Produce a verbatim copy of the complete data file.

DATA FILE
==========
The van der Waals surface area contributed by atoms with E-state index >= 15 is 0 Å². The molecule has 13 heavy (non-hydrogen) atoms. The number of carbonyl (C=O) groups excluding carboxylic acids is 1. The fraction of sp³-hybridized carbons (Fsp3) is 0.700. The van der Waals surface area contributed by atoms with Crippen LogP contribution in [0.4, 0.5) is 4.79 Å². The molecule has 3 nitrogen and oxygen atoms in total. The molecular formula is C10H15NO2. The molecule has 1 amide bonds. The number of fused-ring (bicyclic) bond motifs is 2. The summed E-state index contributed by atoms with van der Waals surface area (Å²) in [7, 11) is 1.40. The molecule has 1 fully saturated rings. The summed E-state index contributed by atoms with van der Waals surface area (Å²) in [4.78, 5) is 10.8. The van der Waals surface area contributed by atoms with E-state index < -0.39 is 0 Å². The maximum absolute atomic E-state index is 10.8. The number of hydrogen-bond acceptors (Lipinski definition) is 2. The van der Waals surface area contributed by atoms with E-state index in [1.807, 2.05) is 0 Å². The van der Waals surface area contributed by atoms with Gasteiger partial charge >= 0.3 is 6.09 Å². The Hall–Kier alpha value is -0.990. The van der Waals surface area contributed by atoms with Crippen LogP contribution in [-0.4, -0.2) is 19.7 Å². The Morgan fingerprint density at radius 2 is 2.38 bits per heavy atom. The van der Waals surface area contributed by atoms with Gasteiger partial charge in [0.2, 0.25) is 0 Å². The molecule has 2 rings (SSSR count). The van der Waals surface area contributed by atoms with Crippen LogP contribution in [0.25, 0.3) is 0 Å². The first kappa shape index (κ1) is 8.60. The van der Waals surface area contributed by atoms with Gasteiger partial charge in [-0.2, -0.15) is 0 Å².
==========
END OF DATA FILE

The van der Waals surface area contributed by atoms with E-state index >= 15 is 0 Å². The molecule has 13 heavy (non-hydrogen) atoms. The number of carbonyl (C=O) groups excluding carboxylic acids is 1. The fraction of sp³-hybridized carbons (Fsp3) is 0.700. The van der Waals surface area contributed by atoms with Crippen LogP contribution in [0.4, 0.5) is 4.79 Å². The molecule has 3 nitrogen and oxygen atoms in total. The molecular formula is C10H15NO2. The molecule has 1 amide bonds. The number of fused-ring (bicyclic) bond motifs is 2. The summed E-state index contributed by atoms with van der Waals surface area (Å²) in [7, 11) is 1.40. The molecule has 1 fully saturated rings. The summed E-state index contributed by atoms with van der Waals surface area (Å²) in [4.78, 5) is 10.8. The van der Waals surface area contributed by atoms with E-state index < -0.39 is 0 Å². The maximum absolute atomic E-state index is 10.8. The number of hydrogen-bond acceptors (Lipinski definition) is 2. The van der Waals surface area contributed by atoms with E-state index in [1.807, 2.05) is 0 Å². The van der Waals surface area contributed by atoms with Gasteiger partial charge >= 0.3 is 6.09 Å². The Hall–Kier alpha value is -0.990. The van der Waals surface area contributed by atoms with Crippen LogP contribution in [-0.4, -0.2) is 19.7 Å². The Morgan fingerprint density at radius 2 is 2.38 bits per heavy atom. The van der Waals surface area contributed by atoms with Gasteiger partial charge in [0.2, 0.25) is 0 Å². The molecule has 2 rings (SSSR count). The van der Waals surface area contributed by atoms with Crippen LogP contribution in [0.25, 0.3) is 0 Å². The first kappa shape index (κ1) is 8.60. The van der Waals surface area contributed by atoms with Gasteiger partial charge in [-0.2, -0.15) is 0 Å².